Having heard of the celebrated name of Antony, which was being noised abroad among all the peoples of Egypt, he was seized with a desire to live like him and made his way to the desert. Once he had seen him he changed his lifestyle completely. He stayed with Antony for two months, observing his way of life and the integrity of his character. How instant in prayer he was, how humble in his dealings with the brothers, how severe in reproof, how eager in giving encouragement! Not even illness could make him break the accustomed severity of his abstinence from food.
But then Hilarion found himself unwilling to put up any longer with the numbers of people coming to Antony seeking help to overcome their passions and various attacks of the demons. He said that as he was a desert dweller it was not right that he should be surrounded by crowds of city people. So Hilarion all the more decided that just as Antony was now a strong man enjoying the rewards of victory, so it behoved him to start as Antony had done. He had not yet done any military service, so he returned to his native land with one or two monks. His parents were now dead, and he gave part of his inheritance to his brothers, setting aside some for the poor, but keeping back nothing for himself, fearing the example of the punishment given to Ananias and Sapphira in the Acts of the Apostles (Acts 5.1-5). And he was even more mindful of the words of the Lord: 'He who has not renounced everything he has cannot be my disciple' (Luke 14.33). He was fifteen years old.
Stripped of his possessions, clothed only in the armour of Christ, he went along the coast into the desert which begins on the left of the seventh milestone from Maiuma, the market town of Gaza, as you go down to Egypt. This was a dangerous place because of robbers, and his friends and relations had warned him about it, but his way of avoiding death was simply to despise death. Such bravery at such a young age would have been quite unbelievable had it not been for the flame burning in his breast which showed itself in the light of faith sparkling in his eyes. His cheeks were smooth, his body slender and delicate, but he cared not for any discomforts either of cold or of heat.
He wore a tunic of sackcloth, with an over-garment of skins which Antony had given him as a parting present, and he also had a rough blanket. He lived in this vast and terrible solitude between the marshes and the sea, subsisting on fifteen figs a day, eaten after sunset. And because, as I have said, it is a region noted for its robbers, there was no one living there. When the devil noticed his presence he agonised about what he might do to convert this young man to himself. 'I shall ascend into the heavens, and set my throne above the stars, and I shall be like unto the Most High' had once been his boast (Isaiah 14.13), but now he could see himself being beaten by a mere boy. To avoid being trampled on, he knew what youthful sin he could tempt him with. He tickled his senses, suggesting how his pubescent body could be aflame with unlooked for pleasures. This little Christian novice was compelled to think about things which he had never thought about before, and a whole parade of ideas flooded through his mind about things of which he had had no experience. He got angry with himself and beat his breast with his fists as if he could drive his thoughts away by physical blows.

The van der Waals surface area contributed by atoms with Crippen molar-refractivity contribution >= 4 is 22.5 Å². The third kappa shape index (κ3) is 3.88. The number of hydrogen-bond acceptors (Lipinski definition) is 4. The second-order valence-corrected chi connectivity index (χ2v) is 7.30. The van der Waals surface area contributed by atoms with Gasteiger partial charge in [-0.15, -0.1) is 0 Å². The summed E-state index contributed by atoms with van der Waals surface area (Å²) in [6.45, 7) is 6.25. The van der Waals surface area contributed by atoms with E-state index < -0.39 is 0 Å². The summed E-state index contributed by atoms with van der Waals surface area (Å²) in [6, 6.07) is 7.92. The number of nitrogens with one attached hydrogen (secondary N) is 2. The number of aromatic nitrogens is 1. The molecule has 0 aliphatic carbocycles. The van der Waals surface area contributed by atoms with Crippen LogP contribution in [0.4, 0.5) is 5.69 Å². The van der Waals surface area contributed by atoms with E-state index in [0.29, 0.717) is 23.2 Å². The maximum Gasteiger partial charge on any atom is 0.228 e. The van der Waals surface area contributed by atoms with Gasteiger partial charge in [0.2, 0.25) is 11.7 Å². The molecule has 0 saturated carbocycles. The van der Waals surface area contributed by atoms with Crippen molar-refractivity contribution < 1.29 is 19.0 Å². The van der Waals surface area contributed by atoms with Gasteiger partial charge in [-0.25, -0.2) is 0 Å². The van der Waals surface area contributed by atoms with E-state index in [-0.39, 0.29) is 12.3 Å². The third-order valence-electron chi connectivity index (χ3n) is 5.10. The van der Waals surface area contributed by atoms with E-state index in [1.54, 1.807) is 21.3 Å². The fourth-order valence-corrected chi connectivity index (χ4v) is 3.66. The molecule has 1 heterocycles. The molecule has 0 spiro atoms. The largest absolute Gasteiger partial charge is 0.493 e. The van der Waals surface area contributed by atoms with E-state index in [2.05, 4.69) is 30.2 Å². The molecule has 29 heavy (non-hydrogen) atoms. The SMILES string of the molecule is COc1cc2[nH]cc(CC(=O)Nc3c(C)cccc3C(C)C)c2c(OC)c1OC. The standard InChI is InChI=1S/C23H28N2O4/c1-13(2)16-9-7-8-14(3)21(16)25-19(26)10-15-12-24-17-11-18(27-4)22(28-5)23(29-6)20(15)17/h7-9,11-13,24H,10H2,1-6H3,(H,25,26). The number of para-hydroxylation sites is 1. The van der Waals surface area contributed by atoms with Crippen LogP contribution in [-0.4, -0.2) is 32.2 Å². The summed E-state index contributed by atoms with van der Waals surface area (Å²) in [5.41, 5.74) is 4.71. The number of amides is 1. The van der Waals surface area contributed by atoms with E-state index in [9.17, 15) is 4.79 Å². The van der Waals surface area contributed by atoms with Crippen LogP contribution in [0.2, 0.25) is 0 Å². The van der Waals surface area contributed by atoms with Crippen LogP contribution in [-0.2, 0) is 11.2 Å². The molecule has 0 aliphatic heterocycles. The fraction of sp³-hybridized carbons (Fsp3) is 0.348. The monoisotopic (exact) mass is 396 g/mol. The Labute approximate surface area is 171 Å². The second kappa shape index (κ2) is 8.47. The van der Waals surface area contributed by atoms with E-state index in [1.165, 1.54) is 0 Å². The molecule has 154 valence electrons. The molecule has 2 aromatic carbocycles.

"You little donkey!" he said to his body, "I'll see to it that you don't trample me underfoot. I'll not give you any barley. Nothing but chaff! I will tame you by means of hunger and thirst, I will weigh you down with heavy burdens, I will subject you to both cold and heat! So you will end up thinking of nothing but food instead of lust!"
Every three or four days he maintained life in his gradually weakening body by the juice of herbs and a few figs. He prayed and sang psalms constantly, and cultivated the earth with a mattock, matching the labour of his fasting to the labour of his physical work. He also wove baskets from rushes, in imitation of the monks of Egypt and the saying of the Apostle: 'Whoso will not work, let him not eat' (2 Thessalonians 3.10). His flesh became so dry and wasted that it scarcely cleaved to his bones.
At night he began to hear squalling babies, bleating sheep, bellowing cattle, wailing women, roaring lions, marching armies, and the noise as of an approaching horde of barbarians, striking terror into the heart just from the sound of it, even before coming into sight. But he understood that these were all tricks of the demons, and he flung himself down, making the sign of the cross of Christ on his forehead. Protected by that helmet and by the breastplate of faith he battled all the more strongly as he lay there, looking about here and there, trying to catch a glimpse of whatever it was that was so frightening to listen to. Suddenly, without any warning, he could see in the light of the moon a four-wheeled chariot with frenzied horses bearing down upon him. He called on Jesus, and suddenly the whole terrifying spectacle was swallowed up into a hole in the ground before his very eyes.